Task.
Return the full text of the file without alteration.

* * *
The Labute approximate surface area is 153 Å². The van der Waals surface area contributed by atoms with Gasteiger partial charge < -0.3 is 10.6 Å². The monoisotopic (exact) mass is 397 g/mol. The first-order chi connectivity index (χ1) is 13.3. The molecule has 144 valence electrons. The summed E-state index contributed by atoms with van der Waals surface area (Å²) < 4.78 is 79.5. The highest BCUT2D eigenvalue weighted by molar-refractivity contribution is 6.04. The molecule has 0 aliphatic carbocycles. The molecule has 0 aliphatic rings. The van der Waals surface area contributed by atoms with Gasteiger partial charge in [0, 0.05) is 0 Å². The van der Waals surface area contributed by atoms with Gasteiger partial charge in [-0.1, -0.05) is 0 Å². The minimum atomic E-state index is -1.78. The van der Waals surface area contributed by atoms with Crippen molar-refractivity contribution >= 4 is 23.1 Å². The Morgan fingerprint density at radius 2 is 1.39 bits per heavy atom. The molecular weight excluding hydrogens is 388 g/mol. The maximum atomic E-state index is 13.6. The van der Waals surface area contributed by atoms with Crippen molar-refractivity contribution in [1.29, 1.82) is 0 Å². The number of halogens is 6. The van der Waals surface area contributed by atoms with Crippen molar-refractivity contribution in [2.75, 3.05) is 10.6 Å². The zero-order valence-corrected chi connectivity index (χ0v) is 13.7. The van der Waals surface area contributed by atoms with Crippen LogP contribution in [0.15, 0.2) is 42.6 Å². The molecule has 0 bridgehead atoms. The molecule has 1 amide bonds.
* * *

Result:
The Labute approximate surface area is 153 Å². The van der Waals surface area contributed by atoms with Gasteiger partial charge < -0.3 is 10.6 Å². The monoisotopic (exact) mass is 397 g/mol. The first-order chi connectivity index (χ1) is 13.3. The molecule has 144 valence electrons. The summed E-state index contributed by atoms with van der Waals surface area (Å²) < 4.78 is 79.5. The highest BCUT2D eigenvalue weighted by molar-refractivity contribution is 6.04. The molecule has 0 aliphatic carbocycles. The molecule has 0 aliphatic rings. The van der Waals surface area contributed by atoms with Gasteiger partial charge in [0, 0.05) is 0 Å². The van der Waals surface area contributed by atoms with Gasteiger partial charge in [-0.1, -0.05) is 0 Å². The minimum atomic E-state index is -1.78. The van der Waals surface area contributed by atoms with Crippen molar-refractivity contribution >= 4 is 23.1 Å². The Morgan fingerprint density at radius 2 is 1.39 bits per heavy atom. The molecular weight excluding hydrogens is 388 g/mol. The maximum atomic E-state index is 13.6. The van der Waals surface area contributed by atoms with Crippen molar-refractivity contribution in [1.29, 1.82) is 0 Å². The number of halogens is 6. The van der Waals surface area contributed by atoms with Crippen molar-refractivity contribution in [2.75, 3.05) is 10.6 Å². The zero-order valence-corrected chi connectivity index (χ0v) is 13.7. The van der Waals surface area contributed by atoms with Crippen LogP contribution in [0.15, 0.2) is 42.6 Å². The molecule has 0 bridgehead atoms. The molecule has 1 amide bonds.